The problem is (for me) that this camera DOES NOT take good indoor pictures. Even in reasonably well-lit rooms, at night, the shots would either be blurry or yellow. It has a hard time finding a good white balance, and while perhaps you can finesse the settings to get a good-looking shot, I planned to use this on AUTO just like the SD890IS which always did an amazing job. I think the main problem here might be that the flash is nearly TWICE AS SMALL as on the Canon SD890IS. On THAT camera I could move my arm while shooting a running kid in a poorly lit room and get crystal clear pictures, but not on this. Even at night outside we would get better lit pictures than on our Canon 20D SLR.
Other issues I found (but was looking for having read other reviews here) are:
1) slow shooting speed - if you want to shoot kids, this thing is slow
2) noisy zoom - I did not try to shoot video, but I believe people who say they heard gear noise on footage
3) Beach Camera (who Amazon is using to sell) seems to have a 10% restocking fee. REAL Amazon purchases don't seem to have this, but I guess I should have read up more on it before buying.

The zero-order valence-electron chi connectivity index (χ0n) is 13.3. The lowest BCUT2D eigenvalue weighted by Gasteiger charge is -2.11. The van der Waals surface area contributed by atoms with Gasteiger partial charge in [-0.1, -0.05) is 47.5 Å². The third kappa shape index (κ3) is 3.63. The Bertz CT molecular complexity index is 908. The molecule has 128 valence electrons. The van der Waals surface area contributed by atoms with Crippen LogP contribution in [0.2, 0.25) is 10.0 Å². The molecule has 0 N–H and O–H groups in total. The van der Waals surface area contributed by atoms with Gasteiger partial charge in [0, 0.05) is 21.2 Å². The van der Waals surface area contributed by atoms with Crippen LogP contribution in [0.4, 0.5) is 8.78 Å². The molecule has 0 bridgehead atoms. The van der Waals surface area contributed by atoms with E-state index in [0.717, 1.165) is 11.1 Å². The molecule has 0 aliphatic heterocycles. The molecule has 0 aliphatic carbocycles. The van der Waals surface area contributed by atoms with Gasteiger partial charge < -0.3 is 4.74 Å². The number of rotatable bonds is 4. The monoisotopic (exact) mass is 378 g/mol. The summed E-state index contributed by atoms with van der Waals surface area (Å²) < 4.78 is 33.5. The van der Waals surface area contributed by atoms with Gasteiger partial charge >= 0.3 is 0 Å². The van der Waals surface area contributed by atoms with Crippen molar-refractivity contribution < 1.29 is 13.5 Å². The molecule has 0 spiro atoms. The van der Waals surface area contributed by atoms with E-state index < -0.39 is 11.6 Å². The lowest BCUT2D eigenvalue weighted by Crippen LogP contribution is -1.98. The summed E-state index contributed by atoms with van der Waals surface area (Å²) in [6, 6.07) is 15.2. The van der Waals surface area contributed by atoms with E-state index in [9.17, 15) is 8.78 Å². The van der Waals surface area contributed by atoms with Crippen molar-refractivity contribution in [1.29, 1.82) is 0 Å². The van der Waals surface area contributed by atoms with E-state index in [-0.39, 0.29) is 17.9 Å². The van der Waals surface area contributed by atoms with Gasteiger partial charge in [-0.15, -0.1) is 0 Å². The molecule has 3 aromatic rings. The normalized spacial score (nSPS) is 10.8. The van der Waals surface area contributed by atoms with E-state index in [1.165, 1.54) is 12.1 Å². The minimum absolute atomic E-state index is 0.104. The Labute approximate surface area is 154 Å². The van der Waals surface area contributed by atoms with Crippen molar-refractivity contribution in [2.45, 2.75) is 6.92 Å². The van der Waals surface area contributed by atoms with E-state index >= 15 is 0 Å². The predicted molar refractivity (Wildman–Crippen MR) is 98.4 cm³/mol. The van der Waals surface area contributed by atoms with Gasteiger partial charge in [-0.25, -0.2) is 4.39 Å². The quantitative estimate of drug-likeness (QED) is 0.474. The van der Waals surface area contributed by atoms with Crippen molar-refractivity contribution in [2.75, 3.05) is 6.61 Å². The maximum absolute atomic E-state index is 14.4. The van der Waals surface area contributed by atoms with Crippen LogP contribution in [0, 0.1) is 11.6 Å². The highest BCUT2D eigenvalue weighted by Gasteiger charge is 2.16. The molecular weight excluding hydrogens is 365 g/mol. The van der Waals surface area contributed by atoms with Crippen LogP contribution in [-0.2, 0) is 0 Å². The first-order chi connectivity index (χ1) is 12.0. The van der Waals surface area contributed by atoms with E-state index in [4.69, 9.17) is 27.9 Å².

I would definitely say get the SD890IS. Sure it is 10 Megapixels instead of 12, but you don't need more than 6 megapixels anyway, so don't buy into the hype. Both have the 5x Optical zoom, and the SD890IS is noticeably faster, takes great indoor pics, and outside as well, of course. I just ordered a new SD890IS, and can't wait for it to arrive.
13 of 14 people found the following review helpful
on May 13, 2009
We own a Canon SD870 IS and a Canon 40D SLR. We purchased the SD970 because of its 5x optical zoom and its HD movie capability. This is an impressive compact camera! It blows away the older 870 (which I loved when it was new) and the HD movie quality is good. The movie quality is not as good as a $1000 HD camcorder, but for a compact camera, it is superb. We have a new baby and my husband recorded several HD movies of the baby while we were at the hospital. Out-of-town family said they felt they really got to know the little one based on the quality of the videos we sent out.
9 of 9 people found the following review helpful
on May 13, 2009
I've been using the SD970is for a few weeks and it has proved to be just what I was looking for. My goal was to replace my trusted SD950is and Flip MinoHD with one camera. You see the 950is didn't do HD videos but now the 970is does! So, I'm down to one every day carry camera and I love it. The photos are great and the videos are even better than the Flip. With the Flip I had to use a monopod to keep things steady but with the Canon I can do a great job hand holding. All things considered this camera is a great photo/video combo and it's well worth the money. Plan on at least an 8gig memory card (I have two 4gig cards and I often find myself needing both).